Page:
I had planned to have people here in late May to help with planting, learning about medicinal herb growing, endangered native medicinals, and to help kickoff the open source plant walk project. With uncertainty in the future, I am planning on making a series of educational videos including plant walks, planting medicinals, harvesting and drying medicinal herbs, growing native plants, backyard conservation, and more. The open source plant walk project will also kickoff here with infrastructure to start, and pre-populating some items with the initial info on a directory of plants. I have applied for a few small grants to help get this project rolling, and will continue working on it with Brice so it can be shared to the world. I have started working on content and information as well as the wiki, and I think it will be a wonderful tool to be used by all.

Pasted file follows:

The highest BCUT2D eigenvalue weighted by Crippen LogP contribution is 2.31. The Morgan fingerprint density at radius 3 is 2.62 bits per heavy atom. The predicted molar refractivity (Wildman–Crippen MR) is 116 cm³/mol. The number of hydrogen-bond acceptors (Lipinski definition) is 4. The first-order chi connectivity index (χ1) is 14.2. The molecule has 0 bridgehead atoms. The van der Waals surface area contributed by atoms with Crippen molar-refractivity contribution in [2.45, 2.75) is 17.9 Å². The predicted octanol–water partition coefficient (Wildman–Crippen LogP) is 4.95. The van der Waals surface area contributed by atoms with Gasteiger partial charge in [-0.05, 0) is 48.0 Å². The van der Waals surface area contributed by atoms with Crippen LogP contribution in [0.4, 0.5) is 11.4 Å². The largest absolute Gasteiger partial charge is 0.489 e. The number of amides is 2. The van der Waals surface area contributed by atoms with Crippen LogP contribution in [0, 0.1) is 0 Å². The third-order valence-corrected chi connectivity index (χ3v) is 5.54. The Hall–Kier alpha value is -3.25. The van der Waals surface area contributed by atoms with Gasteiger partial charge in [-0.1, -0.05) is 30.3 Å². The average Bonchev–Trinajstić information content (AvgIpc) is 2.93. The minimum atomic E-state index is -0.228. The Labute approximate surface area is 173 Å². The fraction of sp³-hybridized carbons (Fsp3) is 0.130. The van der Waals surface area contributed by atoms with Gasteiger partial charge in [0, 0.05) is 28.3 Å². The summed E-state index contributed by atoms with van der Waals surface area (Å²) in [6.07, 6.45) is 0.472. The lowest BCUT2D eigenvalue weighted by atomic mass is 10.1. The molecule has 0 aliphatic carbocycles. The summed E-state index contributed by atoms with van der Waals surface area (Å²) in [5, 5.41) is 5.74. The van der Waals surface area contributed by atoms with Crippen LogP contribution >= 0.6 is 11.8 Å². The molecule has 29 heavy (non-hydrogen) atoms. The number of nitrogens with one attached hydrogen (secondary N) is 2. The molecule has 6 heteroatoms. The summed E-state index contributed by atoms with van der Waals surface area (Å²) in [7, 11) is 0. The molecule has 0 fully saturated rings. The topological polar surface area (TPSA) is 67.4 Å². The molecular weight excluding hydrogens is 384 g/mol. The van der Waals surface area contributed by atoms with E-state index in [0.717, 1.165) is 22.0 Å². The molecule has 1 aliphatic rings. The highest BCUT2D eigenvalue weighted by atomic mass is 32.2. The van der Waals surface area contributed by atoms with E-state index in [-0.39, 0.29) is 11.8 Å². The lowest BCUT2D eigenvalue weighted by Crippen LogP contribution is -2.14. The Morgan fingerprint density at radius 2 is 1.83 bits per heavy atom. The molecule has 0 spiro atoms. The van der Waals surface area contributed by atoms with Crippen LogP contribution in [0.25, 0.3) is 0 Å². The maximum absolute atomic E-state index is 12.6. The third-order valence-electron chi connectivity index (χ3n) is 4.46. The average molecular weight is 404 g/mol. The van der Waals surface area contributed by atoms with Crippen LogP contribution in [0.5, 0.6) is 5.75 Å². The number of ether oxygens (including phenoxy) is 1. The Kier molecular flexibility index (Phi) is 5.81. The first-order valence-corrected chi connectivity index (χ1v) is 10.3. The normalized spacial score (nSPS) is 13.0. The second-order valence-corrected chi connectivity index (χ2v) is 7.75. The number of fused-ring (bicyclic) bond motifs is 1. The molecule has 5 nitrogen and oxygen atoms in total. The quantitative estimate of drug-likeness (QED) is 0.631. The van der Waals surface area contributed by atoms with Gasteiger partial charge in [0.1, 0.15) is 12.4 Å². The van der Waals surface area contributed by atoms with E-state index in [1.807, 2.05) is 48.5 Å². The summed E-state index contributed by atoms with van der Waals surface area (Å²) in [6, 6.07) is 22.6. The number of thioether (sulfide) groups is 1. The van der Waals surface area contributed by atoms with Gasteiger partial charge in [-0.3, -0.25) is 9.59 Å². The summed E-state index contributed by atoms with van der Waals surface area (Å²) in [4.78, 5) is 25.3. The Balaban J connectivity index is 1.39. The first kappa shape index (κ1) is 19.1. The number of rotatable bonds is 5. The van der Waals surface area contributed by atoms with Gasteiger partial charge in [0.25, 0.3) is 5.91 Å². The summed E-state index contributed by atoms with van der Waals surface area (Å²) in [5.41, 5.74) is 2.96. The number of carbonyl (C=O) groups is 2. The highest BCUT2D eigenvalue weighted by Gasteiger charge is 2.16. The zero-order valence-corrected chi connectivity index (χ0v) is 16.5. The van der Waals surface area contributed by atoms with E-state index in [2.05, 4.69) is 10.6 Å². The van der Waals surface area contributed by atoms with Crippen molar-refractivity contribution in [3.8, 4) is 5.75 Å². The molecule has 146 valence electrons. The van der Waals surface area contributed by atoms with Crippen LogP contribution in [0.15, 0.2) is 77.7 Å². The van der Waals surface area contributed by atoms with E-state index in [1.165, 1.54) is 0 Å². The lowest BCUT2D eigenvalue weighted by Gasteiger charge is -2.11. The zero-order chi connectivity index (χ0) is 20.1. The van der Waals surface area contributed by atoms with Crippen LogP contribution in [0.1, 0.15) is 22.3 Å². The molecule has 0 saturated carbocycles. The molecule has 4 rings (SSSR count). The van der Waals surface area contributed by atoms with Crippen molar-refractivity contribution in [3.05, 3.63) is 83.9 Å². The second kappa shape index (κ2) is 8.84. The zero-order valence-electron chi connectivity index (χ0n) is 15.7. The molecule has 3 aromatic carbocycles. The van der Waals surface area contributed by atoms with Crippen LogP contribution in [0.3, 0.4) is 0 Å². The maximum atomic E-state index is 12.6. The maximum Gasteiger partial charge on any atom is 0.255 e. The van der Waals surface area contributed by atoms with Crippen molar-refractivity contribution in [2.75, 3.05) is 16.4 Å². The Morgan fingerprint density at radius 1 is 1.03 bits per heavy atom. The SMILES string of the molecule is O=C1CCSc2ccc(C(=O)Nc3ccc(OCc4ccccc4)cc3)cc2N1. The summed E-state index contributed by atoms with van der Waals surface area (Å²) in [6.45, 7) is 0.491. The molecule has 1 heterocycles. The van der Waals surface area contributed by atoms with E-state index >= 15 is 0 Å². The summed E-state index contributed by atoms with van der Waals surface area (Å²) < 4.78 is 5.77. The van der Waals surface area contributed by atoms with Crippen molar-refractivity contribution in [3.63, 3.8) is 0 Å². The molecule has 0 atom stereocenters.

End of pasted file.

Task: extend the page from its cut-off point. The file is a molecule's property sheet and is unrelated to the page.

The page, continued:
I hope you are all doing well and hanging in there. Here is to health and happy seedlings.
Part of a whole foods pantry is kitchen staples, spices, and seasonings. Many pre-made mixes these days contain gluten or starches as fillers, not to mention spices that were ground up who knows how long ago and have lost their oomph. By mixing and grinding your own, you can create flavors and aromas for your foods that take your dishes to a whole new level. Also, buying bulk of individual spices to create your own blends can give significant savings over time, and come in much more affordable than the tiny individual jars at the store. Here are a few seasoning blend recipes to get you started.
Make enough for yourself, or double/triple the quantity and make to give. A coffee grinder dedicated to spices is great for creating fine blends from woody herbs and spices. Just use one dedicated to spices. If you don’t have that, a pestle and mortar will work, as will pulsing with a food processor (just might require a combination of both to get it fine).